Aside from the friendly atmosphere, the best thing about this year’s Write Stuff conference was James N. Frey. I was lucky enough to attend his pre-con workshop. He’s a most entertaining fellow and an excellent teacher.
It’s impossible to sum up everything I learned from him over the three days, but here are the things which stick in my mind:
1. Sooner or later, you realize your writing stinks, but that’s okay because that’s the point in your career when you decide whether to quit or do what it takes to improve.
2. Indirectly, I learned an excellent way to make an in-person pitch to an agent. Throughout the workshop, Jim would pause to give us a quick, one-minute, storyline of one of his student’s novels. He did it in a relaxed, anecdotal form: ‘It’s about this guy who invents a machine that… etc.’ It dawned on me that this was the perfect way to explain a novel to someone who asks ‘What’s it about?’ after hearing the initial, one sentence, tagline.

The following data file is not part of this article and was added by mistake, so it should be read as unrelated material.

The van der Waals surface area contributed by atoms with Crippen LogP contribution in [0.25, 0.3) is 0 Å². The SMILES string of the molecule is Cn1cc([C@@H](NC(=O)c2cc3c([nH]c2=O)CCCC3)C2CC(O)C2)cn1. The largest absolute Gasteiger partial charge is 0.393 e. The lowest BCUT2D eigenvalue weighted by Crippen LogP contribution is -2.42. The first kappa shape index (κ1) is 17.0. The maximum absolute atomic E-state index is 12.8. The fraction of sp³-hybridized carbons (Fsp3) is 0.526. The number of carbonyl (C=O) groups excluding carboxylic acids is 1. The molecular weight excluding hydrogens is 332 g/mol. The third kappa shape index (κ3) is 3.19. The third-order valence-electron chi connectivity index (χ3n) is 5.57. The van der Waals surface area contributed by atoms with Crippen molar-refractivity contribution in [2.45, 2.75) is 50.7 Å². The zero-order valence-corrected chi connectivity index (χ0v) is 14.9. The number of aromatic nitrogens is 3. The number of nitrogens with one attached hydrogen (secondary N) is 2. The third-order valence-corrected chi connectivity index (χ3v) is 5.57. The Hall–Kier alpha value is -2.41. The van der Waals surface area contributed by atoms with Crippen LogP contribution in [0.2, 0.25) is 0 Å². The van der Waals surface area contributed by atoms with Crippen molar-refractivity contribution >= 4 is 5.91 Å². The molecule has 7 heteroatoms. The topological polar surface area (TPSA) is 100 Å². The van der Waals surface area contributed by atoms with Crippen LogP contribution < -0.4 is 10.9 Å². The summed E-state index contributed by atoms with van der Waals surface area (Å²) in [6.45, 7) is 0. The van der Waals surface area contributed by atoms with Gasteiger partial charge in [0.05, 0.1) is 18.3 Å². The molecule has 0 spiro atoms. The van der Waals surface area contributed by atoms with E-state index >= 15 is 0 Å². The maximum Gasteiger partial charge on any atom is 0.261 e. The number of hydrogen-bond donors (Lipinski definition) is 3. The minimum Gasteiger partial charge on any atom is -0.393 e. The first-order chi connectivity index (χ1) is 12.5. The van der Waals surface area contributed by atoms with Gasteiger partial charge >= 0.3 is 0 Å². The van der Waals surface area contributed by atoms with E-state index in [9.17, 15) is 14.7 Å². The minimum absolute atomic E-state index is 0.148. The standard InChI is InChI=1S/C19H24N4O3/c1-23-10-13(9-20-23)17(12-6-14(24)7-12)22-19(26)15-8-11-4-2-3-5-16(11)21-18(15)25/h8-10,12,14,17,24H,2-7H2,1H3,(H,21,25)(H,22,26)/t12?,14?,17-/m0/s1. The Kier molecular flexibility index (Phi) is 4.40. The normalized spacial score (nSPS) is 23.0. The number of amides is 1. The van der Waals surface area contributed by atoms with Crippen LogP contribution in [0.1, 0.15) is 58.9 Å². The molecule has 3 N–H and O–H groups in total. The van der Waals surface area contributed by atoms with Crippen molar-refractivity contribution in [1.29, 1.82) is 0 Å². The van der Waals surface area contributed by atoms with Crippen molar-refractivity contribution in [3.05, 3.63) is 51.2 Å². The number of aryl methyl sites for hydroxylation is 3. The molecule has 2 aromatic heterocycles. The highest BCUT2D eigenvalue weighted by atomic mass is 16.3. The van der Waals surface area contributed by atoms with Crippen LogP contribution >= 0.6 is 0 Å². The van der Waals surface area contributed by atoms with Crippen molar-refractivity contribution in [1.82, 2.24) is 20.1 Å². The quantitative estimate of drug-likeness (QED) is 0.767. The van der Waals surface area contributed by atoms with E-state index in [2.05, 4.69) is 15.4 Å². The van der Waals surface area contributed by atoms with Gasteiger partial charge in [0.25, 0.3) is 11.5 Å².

3. If you want to improve your prose, practice imitating other people’s.
4. If it ain’t broke, don’t fix it. The dramatic/mythic storytelling paradigms have worked for centuries. Learn them, understand them, use them.
5. Writing 20-30 pages of background information about your main characters (less for the lesser important ones) not only helps you understand those characters better, it sparks plot ideas which would otherwise never happen.
6. Avoid clichés like the plague.
7. Interesting characters are always on the end of the bell curve (ie: a little unusual).
8. You need to figure out your main characters’ ‘Ruling passions’ ie: what they want most.
9. When making plot notes/step sheets, make sure you write them in a way that you can understand when you come back to them later.
10. Don’t give the MC information, let him/her uncover it.
11. Every scene should lead to a new situation ie: an emotional, character or story change.
12. If you think your making the writing too melodramatic, you’re probably not.
13. For me, the most valuable lesson of all was a throwaway remark Jim made at the end of the workshop. He said, “If you take the time to fully plot your novels before launching into your first draft, you’ll probably write twice as many books during the rest of your life as you would otherwise manage."
On a personal note: At the main conference, I tried out the first page of my new WIP, Dead Doris, at the page cuts panel - it went down quite well. An agent wants to see Fur-Face (I know I have an e-book contract already, but I really want to a print one too). I didn’t even come close to winning the flash fiction contest, but that’s okay, the winning entry was far better than my effort.